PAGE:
The site, on 3,600 acres of intact old-growth creosote habitat adjacent to the Mojave National Preserve, is prime habitat for the federally listed threatened desert tortoise, and is important to at least 19 other animal species of concern including desert bighorn, golden eagles and burrowing owls. Surveyors have detected 10 plant species of concern on the site, with more likely present. Centuries-old Mojave yucca clumps are abundant on the site, as is so-called “desert pavement,” a naturally occurring soil type that may have taken as long as 10,000 years to form, and which is a crucial component of the desert’s erosion control systems.
The group is planning educational discussions on the site to discuss wildlife, plants, geology, and other facets of the old-growth desert slated for destruction, as well as viable alternatives to the project.
“This is some of the finest desert landscape I have seen in many years of exploring and enjoying our deserts,” said longtime desert protection activist Sid Silliman. “To bulldoze intact, ancient habitat like this for a few years of inefficient power generation is an atrocity.”
The project would install more than 170,000 moving mirror assemblies, called “heliostats,” that would focus the desert sun’s rays on boilers atop three towers that would stand 459 feet tall — taller than the Great Pyramid of Cheops. The glare from the mirrors and from the white-hot boilers atop the towers would be visible from a large part of the Mojave National Preserve.
Approval of the project is expected this month. Desert tortoises will then be dug out of their burrows on the site almost immediately thereafter, said tortoise biologist Laura Cunningham. “And that will be a death sentence for many of those tortoises, perhaps most of them. Even with the best science, tortoise relocations have resulted in almost 50 percent short term mortality, and probably much more than that in the longer term.”
“It’s not just the tortoises,” said Chris Clarke, an environmental journalist and desert writer. “This is a landscape that is unimaginably ancient. It is diverse, it is thriving, and it is ours. This is public land, and we object to handing it over to the energy industry so that it can be destroyed for short-term profit. We absolutely need to move away from fossil fuels, and the sooner the better, but rooftop solar is cheaper, faster, and far less destructive than giant subsidized desert projects like the Ivanpah SEGS.”
The group’s experts will be available by cell phone at the encampment for press questions.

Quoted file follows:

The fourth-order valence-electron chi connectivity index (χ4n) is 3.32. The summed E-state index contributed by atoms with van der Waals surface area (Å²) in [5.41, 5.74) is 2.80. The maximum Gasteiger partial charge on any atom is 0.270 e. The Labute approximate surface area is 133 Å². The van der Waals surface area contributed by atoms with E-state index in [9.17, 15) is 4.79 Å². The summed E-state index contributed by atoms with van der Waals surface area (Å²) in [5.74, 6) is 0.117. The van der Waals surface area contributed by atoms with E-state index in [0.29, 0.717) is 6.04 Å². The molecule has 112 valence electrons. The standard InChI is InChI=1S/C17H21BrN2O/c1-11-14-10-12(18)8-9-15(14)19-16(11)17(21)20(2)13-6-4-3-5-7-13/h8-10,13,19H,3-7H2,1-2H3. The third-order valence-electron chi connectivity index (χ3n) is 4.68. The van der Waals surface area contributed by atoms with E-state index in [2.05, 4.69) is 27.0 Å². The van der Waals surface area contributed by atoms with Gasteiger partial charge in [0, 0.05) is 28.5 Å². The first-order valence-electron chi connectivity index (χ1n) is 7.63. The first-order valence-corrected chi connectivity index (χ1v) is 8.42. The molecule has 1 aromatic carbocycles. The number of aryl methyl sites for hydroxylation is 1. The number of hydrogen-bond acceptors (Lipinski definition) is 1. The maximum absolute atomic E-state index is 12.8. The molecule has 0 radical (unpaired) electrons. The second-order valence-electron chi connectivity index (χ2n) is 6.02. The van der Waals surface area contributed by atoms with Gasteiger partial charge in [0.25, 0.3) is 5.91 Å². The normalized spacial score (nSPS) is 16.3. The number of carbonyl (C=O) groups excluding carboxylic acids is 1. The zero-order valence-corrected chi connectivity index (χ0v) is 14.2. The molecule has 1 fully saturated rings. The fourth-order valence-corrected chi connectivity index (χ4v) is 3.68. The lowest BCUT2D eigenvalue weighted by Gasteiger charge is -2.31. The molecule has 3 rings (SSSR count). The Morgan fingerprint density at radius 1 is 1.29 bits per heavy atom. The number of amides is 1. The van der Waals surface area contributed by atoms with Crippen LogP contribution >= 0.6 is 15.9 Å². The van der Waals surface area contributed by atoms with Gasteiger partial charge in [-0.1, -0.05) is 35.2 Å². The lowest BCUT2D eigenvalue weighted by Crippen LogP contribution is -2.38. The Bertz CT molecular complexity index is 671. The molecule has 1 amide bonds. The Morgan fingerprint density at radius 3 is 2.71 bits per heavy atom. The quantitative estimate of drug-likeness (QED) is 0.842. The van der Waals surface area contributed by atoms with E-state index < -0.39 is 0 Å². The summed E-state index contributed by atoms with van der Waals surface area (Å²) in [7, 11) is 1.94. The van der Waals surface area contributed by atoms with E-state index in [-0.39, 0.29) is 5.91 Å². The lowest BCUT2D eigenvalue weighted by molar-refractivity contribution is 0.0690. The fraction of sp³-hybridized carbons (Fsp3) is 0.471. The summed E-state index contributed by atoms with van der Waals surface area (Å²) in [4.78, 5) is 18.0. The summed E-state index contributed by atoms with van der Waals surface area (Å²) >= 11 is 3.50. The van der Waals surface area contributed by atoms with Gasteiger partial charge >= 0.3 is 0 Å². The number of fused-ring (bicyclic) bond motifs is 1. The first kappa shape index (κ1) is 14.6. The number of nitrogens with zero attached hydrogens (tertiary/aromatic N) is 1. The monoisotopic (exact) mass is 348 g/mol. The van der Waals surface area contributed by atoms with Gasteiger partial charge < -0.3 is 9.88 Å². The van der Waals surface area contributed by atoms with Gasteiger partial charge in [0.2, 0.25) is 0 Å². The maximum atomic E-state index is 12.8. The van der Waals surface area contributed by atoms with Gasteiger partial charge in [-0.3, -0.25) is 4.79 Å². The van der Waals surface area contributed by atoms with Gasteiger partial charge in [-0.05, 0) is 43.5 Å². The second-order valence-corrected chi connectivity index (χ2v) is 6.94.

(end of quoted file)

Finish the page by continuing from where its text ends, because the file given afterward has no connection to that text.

The proposed project would be constructed within the Northeastern Mojave Recovery Unit for the desert tortoise. This population is genetically the most distinctive unit of the desert tortoise in the Mojave Desert. The Ivanpah Valley is considered excellent quality tortoise habitat. The project, combined with future proposed projects, would also significantly affect a genetically distinct subpopulation of desert tortoise that occurs in the Ivanpah Valley.
Given the project’s location on a large portion of the Ivanpah Valley, and that the project site supports 10 special-status plant species, it is reasonable to conclude that a substantial portion of the suitable habitat for some of these plants would be affected by construction of the project, increasing the threat of local extirpation of the Ivanpah Valley portion of these species’ ranges.
It’s been quiet here lately, in part because I’ve been working on an action to protest the upcoming destruction of Ivanpah (more on that Monday) and partly because of this:
Solar Done Right is a coalition of public land activists, solar power and electrical engineering experts, biologists and others who view with concern the rush to develop our few remaining wildlands for industrial solar energy.
We have come together to urge government, utilities, the mainstream environmental movement and the public to abandon this destructive path, and to work toward generating the power we need in the built environment.
The centerpiece of the SDR website is the collection of briefings, which make the case rather authoritatively for distributed generation — rooftop solar, mainly, but also including microwind and other technologies — and against scraping wildlands and productive agricultural land to build industrial solar.
A few of us from Solar Done Right will be heading to DC in a week to stalk the corridors of power, advocating for policies which level the playing field for rooftop solar. To update people on our progress there, we’ll be passing along news on our Facebook page and Twitter feed. Check it out and spread the word.
That’s a small storm. In Summer 1997 a somewhat stronger one not far away tore out the Ricardo Campground at Red Rock Canyon State Park. And when a 100-yearstorm hits the Ivanpah Valley, even more fun will result:
“While neighboring properties will not be substantially affected by increased peak or sediment flows, the data suggests that a significant number of heliostats may fail due to erosion removing the soil support for their mounting poles, as many as 32,000 during a 100-year flood event.”
That’s from the CEC, via Basin and Range Watch.